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By Jasmine Hall
Wyoming Tribune Eagle Via Wyoming News Exchange 

Lawmakers question gun control by local authorities

 

March 10, 2022



CHEYENNE — Before the Second Amendment Protection Act cleared the Wyoming House of Representatives Wednesday afternoon, lawmakers debated whether public servants would uphold the law.

The bill eventually passed 43-15, and an amendment to delete the enacting clause of the bill was withdrawn.

But there were still lawmakers unsure as to the power it held. They questioned whether law enforcement officers would continue to follow federal gun control laws and executive orders, and if local attorneys could convict them.

“In this bill, your local attorney is the only one that can press charges against the law enforcement,” Rep. Dan Laursen, R-Powell, said in opposition to the bill. “And they are not going to press charges or bring a suit against the people they work with every day.”

This fear went beyond the judiciary realm.

Laursen said he was also concerned law enforcement agents across the state would infringe upon Second Amendment rights, with no pathway for citizens to fight back. He shared a letter he received in January from a sheriff, which he said upheld his opinion.

The letter read, “Our employees know the power law enforcement wields when it comes to temporarily restricting constitutional rights, and it is only done as a last resort.”

Fellow representatives argued against the statement that officers were not advocates for gun rights in Wyoming or mindful of the consequences.

Along with a declaration of authority under the U.S. and Wyoming constitutions, and the prohibition of enforcement of federal regulation of firearms and accessories, there are misdemeanor penalties for violators included in Senate File 102. Public officers who infringe upon the guaranteed right to bear arms would risk up to one year in jail and a $2,000 fine.

Opponents of the bill said this wasn’t enough. They wanted citizens to have the ability to file for cause of action and not rely on government checks and balances.

“We need to be careful that we don’t become like the crowd that wants to defund the police, and that’s what this sounds like,” Rep. John Bear, R-Gillette, said in defense of law enforcement. “When I hear that this current bill that we’re discussing has no teeth, and yet it will send one of these gentlemen we’re talking about to jail for a year, I have to humbly disagree.”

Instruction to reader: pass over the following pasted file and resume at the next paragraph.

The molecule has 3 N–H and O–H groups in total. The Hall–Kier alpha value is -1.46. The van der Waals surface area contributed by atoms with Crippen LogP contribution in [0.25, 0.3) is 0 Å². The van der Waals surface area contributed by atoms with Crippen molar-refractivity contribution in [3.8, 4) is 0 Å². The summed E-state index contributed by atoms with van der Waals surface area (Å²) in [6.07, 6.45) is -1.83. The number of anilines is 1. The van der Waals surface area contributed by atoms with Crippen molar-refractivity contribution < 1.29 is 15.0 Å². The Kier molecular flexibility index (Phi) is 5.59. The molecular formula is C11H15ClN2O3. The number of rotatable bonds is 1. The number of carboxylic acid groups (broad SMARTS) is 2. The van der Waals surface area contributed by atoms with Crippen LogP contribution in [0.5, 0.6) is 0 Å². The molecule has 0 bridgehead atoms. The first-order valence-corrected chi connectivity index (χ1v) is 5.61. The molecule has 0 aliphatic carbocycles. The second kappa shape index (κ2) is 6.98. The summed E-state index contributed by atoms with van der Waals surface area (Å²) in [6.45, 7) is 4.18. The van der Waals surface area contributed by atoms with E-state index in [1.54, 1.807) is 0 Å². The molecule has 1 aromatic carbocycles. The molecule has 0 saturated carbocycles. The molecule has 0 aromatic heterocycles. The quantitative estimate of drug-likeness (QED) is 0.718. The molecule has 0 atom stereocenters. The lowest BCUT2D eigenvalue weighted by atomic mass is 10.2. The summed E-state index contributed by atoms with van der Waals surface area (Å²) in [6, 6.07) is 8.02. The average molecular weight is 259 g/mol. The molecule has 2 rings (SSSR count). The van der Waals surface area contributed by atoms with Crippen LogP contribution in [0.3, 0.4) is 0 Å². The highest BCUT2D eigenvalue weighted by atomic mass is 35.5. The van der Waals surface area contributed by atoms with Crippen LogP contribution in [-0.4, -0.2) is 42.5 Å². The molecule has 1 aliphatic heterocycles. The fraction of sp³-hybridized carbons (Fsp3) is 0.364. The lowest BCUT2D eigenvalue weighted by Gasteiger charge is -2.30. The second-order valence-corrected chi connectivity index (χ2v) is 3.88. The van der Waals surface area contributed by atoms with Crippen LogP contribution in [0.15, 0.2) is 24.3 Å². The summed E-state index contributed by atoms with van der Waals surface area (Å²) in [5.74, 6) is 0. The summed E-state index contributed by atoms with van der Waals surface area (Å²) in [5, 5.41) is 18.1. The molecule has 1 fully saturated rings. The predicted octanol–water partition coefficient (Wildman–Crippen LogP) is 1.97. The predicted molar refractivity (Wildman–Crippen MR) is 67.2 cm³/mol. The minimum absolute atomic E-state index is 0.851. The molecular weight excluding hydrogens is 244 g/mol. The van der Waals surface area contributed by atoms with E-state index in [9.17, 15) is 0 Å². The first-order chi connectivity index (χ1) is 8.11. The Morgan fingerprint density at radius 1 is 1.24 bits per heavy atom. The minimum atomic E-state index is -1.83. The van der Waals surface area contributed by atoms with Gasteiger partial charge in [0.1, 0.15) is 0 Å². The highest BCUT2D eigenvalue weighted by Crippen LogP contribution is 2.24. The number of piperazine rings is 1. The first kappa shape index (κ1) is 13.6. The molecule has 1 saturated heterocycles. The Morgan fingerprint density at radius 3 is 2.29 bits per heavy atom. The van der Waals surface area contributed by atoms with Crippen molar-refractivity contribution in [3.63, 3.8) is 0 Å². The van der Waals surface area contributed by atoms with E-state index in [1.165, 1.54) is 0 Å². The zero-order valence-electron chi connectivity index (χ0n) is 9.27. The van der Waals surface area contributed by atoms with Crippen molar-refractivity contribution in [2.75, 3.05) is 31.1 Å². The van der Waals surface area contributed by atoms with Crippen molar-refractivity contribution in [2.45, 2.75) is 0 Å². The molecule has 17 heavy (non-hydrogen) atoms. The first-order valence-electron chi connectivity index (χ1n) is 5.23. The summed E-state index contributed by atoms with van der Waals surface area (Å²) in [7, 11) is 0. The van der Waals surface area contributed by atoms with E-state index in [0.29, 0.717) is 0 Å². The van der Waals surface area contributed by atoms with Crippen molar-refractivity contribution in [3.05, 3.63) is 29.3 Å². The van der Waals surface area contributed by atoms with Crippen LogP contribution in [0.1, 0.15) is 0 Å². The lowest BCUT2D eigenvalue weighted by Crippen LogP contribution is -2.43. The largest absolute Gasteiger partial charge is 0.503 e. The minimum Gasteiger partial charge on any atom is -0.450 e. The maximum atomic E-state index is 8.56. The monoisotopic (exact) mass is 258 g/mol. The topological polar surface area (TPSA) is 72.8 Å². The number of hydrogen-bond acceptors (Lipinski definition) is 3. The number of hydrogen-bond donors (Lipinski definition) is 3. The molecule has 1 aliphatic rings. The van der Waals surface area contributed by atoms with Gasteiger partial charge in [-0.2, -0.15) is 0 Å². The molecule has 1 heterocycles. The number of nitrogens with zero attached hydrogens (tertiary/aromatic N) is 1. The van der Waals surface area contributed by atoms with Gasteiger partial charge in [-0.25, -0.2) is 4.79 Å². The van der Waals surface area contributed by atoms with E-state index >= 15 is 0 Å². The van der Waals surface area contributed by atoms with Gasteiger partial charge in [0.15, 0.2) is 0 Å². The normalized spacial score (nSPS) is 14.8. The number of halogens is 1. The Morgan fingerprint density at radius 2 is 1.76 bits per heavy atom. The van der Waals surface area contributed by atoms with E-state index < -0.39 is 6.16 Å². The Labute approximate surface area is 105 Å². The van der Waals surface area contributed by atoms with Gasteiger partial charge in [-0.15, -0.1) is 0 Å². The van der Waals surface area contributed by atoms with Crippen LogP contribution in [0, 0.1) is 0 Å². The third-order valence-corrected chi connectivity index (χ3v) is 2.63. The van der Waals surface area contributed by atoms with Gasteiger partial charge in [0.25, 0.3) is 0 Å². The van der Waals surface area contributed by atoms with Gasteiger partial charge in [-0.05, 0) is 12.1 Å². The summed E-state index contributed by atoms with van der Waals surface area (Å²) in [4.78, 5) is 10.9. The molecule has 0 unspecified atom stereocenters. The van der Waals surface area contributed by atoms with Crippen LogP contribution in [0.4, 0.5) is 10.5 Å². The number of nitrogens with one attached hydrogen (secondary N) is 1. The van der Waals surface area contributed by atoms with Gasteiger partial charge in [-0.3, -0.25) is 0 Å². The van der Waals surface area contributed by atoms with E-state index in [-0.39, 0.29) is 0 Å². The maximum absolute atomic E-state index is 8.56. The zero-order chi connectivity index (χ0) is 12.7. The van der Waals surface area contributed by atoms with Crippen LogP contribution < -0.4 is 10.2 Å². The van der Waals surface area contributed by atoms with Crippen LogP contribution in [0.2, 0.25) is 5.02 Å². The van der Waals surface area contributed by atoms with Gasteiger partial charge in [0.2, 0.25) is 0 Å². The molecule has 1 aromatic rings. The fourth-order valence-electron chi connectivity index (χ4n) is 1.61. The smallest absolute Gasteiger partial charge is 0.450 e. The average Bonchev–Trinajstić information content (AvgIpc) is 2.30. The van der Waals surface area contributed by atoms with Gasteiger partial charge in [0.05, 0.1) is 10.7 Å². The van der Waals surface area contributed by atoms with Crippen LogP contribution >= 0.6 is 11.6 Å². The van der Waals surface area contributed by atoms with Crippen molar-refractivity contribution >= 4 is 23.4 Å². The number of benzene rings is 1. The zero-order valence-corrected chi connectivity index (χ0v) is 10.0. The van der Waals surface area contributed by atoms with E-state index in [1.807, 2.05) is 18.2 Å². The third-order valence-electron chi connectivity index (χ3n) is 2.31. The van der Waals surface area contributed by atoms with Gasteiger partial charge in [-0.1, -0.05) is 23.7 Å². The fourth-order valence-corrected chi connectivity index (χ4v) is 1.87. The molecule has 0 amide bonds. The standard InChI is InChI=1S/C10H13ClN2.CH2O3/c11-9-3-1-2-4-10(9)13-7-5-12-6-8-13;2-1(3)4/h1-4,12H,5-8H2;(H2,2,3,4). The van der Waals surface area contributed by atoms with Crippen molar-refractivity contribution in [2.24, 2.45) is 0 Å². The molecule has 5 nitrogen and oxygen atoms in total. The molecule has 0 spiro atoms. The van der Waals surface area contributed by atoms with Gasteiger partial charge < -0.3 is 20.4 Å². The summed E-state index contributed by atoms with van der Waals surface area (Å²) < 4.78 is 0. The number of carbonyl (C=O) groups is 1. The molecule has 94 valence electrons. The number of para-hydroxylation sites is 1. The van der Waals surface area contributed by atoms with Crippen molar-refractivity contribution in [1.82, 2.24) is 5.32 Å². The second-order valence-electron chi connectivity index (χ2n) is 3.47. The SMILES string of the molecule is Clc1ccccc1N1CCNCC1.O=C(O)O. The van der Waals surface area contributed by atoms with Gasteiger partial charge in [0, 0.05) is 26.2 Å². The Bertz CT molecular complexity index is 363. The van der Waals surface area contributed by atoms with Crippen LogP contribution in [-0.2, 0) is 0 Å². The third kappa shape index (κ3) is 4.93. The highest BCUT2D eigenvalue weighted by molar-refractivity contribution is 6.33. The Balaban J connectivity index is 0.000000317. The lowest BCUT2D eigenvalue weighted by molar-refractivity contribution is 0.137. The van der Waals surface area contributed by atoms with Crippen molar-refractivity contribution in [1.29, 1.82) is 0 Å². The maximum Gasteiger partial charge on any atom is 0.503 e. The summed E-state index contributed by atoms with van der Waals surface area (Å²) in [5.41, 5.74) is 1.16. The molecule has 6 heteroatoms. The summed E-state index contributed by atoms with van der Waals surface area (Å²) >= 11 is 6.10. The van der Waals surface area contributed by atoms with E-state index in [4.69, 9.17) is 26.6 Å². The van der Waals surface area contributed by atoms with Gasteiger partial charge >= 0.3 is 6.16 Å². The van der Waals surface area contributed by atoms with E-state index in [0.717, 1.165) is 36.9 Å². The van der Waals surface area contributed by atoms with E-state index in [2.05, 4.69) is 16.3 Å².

Police officers have rallied around the legislation throughout the 2022 budget session because they said they see merit in the protections. Sheriffs, officers and lobbyists testified in support during committee meetings and gave input on how to make the bill applicable.

Bear said that if representatives didn’t trust law enforcement leaders to make the right decision, then that had to be corrected at the polls by constituents.

“To say that they will never defend the public, why do we even have them if they’re not going to defend us? They do every day,” he said. “We have an opportunity here to do something that protects our citizens that our law enforcement is actually in favor of. They’re willing to put their jobs on the line.”

This was unconvincing to the minority who voted against the bill, though they recognized the Second Amendment Protection Act was splitting the gun advocate community.

“It is very troubling to think that law enforcement thinks that they have the wisdom to know when it’s appropriate to set aside our constitutional rights and when it’s not,” said Rep. Robert Wharff, R-Evanston. “And I can tell you, if we pass this bill, if we pass Senate File 102, which we are very much on the verge of doing, that sets a law on our books that does nothing that it purports to do.”

This story was published on March 10, 2022.

 
 

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